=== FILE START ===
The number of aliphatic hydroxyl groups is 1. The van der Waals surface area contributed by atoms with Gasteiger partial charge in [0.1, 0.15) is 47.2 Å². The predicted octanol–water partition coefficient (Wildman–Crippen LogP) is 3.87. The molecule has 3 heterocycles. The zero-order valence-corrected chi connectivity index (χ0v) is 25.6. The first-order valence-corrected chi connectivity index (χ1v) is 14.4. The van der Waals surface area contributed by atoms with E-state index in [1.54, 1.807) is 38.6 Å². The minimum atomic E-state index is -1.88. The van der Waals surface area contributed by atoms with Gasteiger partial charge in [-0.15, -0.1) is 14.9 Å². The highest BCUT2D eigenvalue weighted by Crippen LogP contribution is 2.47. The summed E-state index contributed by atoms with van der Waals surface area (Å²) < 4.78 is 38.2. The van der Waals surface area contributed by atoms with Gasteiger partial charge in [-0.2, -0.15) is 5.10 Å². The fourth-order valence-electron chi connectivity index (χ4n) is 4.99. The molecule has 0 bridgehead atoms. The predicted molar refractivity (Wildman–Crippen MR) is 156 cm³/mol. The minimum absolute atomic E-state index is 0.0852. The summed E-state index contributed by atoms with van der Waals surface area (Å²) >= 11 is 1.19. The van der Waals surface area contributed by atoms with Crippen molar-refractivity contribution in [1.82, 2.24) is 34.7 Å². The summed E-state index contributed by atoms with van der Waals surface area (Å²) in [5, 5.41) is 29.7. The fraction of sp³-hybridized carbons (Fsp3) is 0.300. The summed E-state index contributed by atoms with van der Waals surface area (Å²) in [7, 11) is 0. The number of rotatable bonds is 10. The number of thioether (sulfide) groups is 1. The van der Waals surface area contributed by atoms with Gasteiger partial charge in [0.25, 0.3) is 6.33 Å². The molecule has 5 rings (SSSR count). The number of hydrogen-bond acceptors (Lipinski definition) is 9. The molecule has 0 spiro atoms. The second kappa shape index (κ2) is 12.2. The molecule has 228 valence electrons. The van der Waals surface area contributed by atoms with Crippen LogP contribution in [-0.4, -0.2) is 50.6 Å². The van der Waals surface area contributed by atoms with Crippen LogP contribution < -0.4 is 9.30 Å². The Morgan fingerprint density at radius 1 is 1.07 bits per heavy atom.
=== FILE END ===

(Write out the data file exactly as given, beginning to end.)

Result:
The number of aliphatic hydroxyl groups is 1. The van der Waals surface area contributed by atoms with Gasteiger partial charge in [0.1, 0.15) is 47.2 Å². The predicted octanol–water partition coefficient (Wildman–Crippen LogP) is 3.87. The molecule has 3 heterocycles. The zero-order valence-corrected chi connectivity index (χ0v) is 25.6. The first-order valence-corrected chi connectivity index (χ1v) is 14.4. The van der Waals surface area contributed by atoms with E-state index in [1.54, 1.807) is 38.6 Å². The minimum atomic E-state index is -1.88. The van der Waals surface area contributed by atoms with Gasteiger partial charge in [-0.15, -0.1) is 14.9 Å². The highest BCUT2D eigenvalue weighted by Crippen LogP contribution is 2.47. The summed E-state index contributed by atoms with van der Waals surface area (Å²) < 4.78 is 38.2. The van der Waals surface area contributed by atoms with Gasteiger partial charge in [-0.2, -0.15) is 5.10 Å². The fourth-order valence-electron chi connectivity index (χ4n) is 4.99. The molecule has 0 bridgehead atoms. The predicted molar refractivity (Wildman–Crippen MR) is 156 cm³/mol. The minimum absolute atomic E-state index is 0.0852. The summed E-state index contributed by atoms with van der Waals surface area (Å²) >= 11 is 1.19. The van der Waals surface area contributed by atoms with Crippen molar-refractivity contribution in [1.82, 2.24) is 34.7 Å². The summed E-state index contributed by atoms with van der Waals surface area (Å²) in [5, 5.41) is 29.7. The fraction of sp³-hybridized carbons (Fsp3) is 0.300. The summed E-state index contributed by atoms with van der Waals surface area (Å²) in [7, 11) is 0. The number of rotatable bonds is 10. The number of thioether (sulfide) groups is 1. The van der Waals surface area contributed by atoms with Gasteiger partial charge in [0.25, 0.3) is 6.33 Å². The molecule has 5 rings (SSSR count). The number of hydrogen-bond acceptors (Lipinski definition) is 9. The molecule has 0 spiro atoms. The second kappa shape index (κ2) is 12.2. The molecule has 228 valence electrons. The van der Waals surface area contributed by atoms with Crippen LogP contribution in [-0.4, -0.2) is 50.6 Å². The van der Waals surface area contributed by atoms with Crippen LogP contribution < -0.4 is 9.30 Å². The Morgan fingerprint density at radius 1 is 1.07 bits per heavy atom.